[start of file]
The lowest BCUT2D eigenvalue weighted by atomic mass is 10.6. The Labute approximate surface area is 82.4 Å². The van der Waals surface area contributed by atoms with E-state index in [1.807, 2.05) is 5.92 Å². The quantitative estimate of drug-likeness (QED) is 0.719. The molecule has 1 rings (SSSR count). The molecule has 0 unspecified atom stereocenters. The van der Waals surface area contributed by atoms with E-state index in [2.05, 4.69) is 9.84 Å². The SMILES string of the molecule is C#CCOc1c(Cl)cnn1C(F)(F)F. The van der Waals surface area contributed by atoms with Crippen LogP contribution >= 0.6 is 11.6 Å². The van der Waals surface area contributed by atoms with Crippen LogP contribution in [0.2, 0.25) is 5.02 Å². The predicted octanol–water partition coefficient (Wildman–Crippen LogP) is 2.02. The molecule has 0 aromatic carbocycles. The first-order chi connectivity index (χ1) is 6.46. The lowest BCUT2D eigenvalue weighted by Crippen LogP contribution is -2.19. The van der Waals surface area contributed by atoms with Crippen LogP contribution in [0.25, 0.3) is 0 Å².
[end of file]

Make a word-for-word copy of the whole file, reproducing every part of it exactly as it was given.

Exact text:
The lowest BCUT2D eigenvalue weighted by atomic mass is 10.6. The Labute approximate surface area is 82.4 Å². The van der Waals surface area contributed by atoms with E-state index in [1.807, 2.05) is 5.92 Å². The quantitative estimate of drug-likeness (QED) is 0.719. The molecule has 1 rings (SSSR count). The molecule has 0 unspecified atom stereocenters. The van der Waals surface area contributed by atoms with E-state index in [2.05, 4.69) is 9.84 Å². The SMILES string of the molecule is C#CCOc1c(Cl)cnn1C(F)(F)F. The van der Waals surface area contributed by atoms with Crippen LogP contribution >= 0.6 is 11.6 Å². The van der Waals surface area contributed by atoms with Crippen LogP contribution in [0.2, 0.25) is 5.02 Å². The predicted octanol–water partition coefficient (Wildman–Crippen LogP) is 2.02. The molecule has 0 aromatic carbocycles. The first-order chi connectivity index (χ1) is 6.46. The lowest BCUT2D eigenvalue weighted by Crippen LogP contribution is -2.19. The van der Waals surface area contributed by atoms with Crippen LogP contribution in [0.25, 0.3) is 0 Å².